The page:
[The following passage comes from the fourth volume of the author's Life of Goethe, which I have transcribed from the Hathi Digital Library Trust web edition, using the images of printed text to correct the few errors in the OCR full-text version. Paragraph breaks have been added. Follow for Bob Muscutt’s introduction. — George P. Landow]
arl August, whom Frederick the Great pronounced, at fourteen, to be the prince, of all he had seen, who gave the greatest promise, was in truth a very mixed, but very admirable, character. He can afford to be looked at more closely and familiarly than most princes. He was a man whose keen appreciation of genius not only drew the most notable men of the day to Weimar, but whose own intrinsically fine qualities kept them there. It is easy for a prince to assemble men of talent. It is not easy for a prince to make them remain beside him, in the full employment of their faculties, and in reasonable enjoyment of their position.
Karl August was the prince who with the smallest means produced the greatest result in Germany. He was a man of restless activity. His eye was on every part of his dominions; his endeavours to improve the condition of the people were constant. The recently published correspondence shows how active were his intellectual sympathies. In his tastes no man in Germany was so simple, except his dearest friend, Goethe, with whom, indeed, he had many cardinal points in common. I remember, on first seeing their busts together, being struck with a sort of faint family resemblance between them. Karl August might have been a younger brother, considerably "animalised", but still belonging to the family. They had both, on the paternal side, Thuringian blood in their veins; and in many respects Amalia and Frau Aja were akin. But while Karl August had the active, healthy, sensuous, pleasure-loving temperament of his friend, he wanted the tact which never allowed Goethe, except in his wildest period, to overstep limits; he wanted the tenderness and chivalry which made the poet so uniformly acceptable to women. He was witty, but his bon-mots are mostly of that kind which, repeated after dinner, are not considered fit for drawing-room publication. Very characteristic is it of him, who had bestowed unusual pains in collecting a Bibliotheca Erotica, that when Schiller wrote the Maid of Orleans he fancied Schiller was going to give another version of La Pucelle, and abetted his mistress, the Frau von Heygendorf, in her refusal to play the part of the rehabilitated Maiden! He was rough, soldierly, brusque, and imperious.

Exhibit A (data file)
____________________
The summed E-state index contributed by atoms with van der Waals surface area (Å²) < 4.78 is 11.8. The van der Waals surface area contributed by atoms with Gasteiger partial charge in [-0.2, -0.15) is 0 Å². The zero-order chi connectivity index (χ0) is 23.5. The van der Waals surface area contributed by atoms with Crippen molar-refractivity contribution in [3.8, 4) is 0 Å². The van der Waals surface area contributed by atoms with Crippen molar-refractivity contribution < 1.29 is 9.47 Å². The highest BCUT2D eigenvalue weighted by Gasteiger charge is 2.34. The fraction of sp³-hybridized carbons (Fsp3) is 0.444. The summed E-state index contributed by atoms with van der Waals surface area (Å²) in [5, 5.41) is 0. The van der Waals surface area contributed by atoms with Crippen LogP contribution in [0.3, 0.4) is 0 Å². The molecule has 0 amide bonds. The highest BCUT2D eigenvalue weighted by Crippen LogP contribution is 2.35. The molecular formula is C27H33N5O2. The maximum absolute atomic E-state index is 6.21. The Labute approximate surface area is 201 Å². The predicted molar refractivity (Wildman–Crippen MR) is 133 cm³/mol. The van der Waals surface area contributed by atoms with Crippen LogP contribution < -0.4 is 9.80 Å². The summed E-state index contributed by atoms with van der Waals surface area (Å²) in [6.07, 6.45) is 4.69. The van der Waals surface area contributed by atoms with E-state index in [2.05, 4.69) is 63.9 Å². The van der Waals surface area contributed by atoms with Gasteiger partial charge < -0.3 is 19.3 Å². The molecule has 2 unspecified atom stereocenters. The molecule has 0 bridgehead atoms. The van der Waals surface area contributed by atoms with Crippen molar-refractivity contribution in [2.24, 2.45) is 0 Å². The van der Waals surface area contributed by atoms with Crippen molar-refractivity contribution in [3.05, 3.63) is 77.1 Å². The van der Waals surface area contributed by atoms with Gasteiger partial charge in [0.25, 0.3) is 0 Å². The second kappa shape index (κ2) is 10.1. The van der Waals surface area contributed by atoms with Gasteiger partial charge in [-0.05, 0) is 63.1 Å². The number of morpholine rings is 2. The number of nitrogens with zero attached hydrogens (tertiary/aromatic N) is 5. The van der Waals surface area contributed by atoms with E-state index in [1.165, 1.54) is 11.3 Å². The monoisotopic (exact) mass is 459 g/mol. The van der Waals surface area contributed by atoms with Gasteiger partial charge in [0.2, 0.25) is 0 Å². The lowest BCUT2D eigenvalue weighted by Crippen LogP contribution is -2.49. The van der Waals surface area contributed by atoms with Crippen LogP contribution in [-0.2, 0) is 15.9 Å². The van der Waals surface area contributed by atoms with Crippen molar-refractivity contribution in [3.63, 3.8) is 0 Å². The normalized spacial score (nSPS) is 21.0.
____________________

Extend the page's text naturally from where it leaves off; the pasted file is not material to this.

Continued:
He was at home when in garrison with Prussian soldiers, but out of his element when at foreign Courts, and not always at ease in his own. . . . In a letter (unprinted), he writes to Goethe, then at Jena, saying he longs to be with him to watch sunrise and sunset, for he can't see the sunset in Gotha, hidden as it is by the crowd of courtiers, who are so comme il faut, and know their "fish duty" with such terrible accuracy, that every evening he feels inclined to give himself to the devil. His delight, when not with soldiers, was to be with dogs, or with his poet alone in their simple houses, discussing philosophy, and "talking of lovely things that conquer death." He mingled freely with the people. At Ilmenau he and Goethe put on the miners' dress, descended into the mines, and danced all night with peasant girls. Riding across country, over rock and stream, in manifest peril of his neck; teazing the maids of honour, sometimes carrying this so far as to offend his more princely wife; wandering alone with his dogs, or with some joyous companion; seeking excitement in wine, and in making love to pretty women, without much respect of station; offending by his roughness and wilfulness, though never estranging his friends—Karl August, often grieving his admirers, was, with all his errors, a genuine and admirable character. His intellect was active, his judgment, both of men and things, sound and keen. Once, when there was a discussion about appointing Fichte as professor at Jena, one of the opponents placed a work of Fichte's in the Duke's hands, as sufficient proof that such a teacher could not hold a chair. Karl August read the book — and appointed Fichte. He had great aims; he also had the despotic will which bends circum- stances to its determined issues. "He was always in progress," said Goethe to Eckermann; "when anything failed, he dismissed it at once from his mind. I often bothered myself how to excuse this or that failure; but he ignored every shortcoming in the cheerfullest way, and always went forward to something new." Such was Karl August, as I conceive him from the letters of the period, and from the reports of those who knew him. Eight years younger than Goethe, he attached himself to him as to a brother. We shall see this attachment and its reciprocal influence in the following pages; clouds sometimes gather, quarrels and dissatisfaction are not absent (from what long friendship are they absent?); but fifty years of mutual service, and mutual love, proved the genuineness of both their characters. [206-09]
Lewes, George Henry. The Life of Goethe. 2nd ed. London: Smith Elder, 1864. Hathi Digotal Library Trust online version of a copy in the Bodleian Library. Web. 8 May 2017.
Last modified 7 May 2017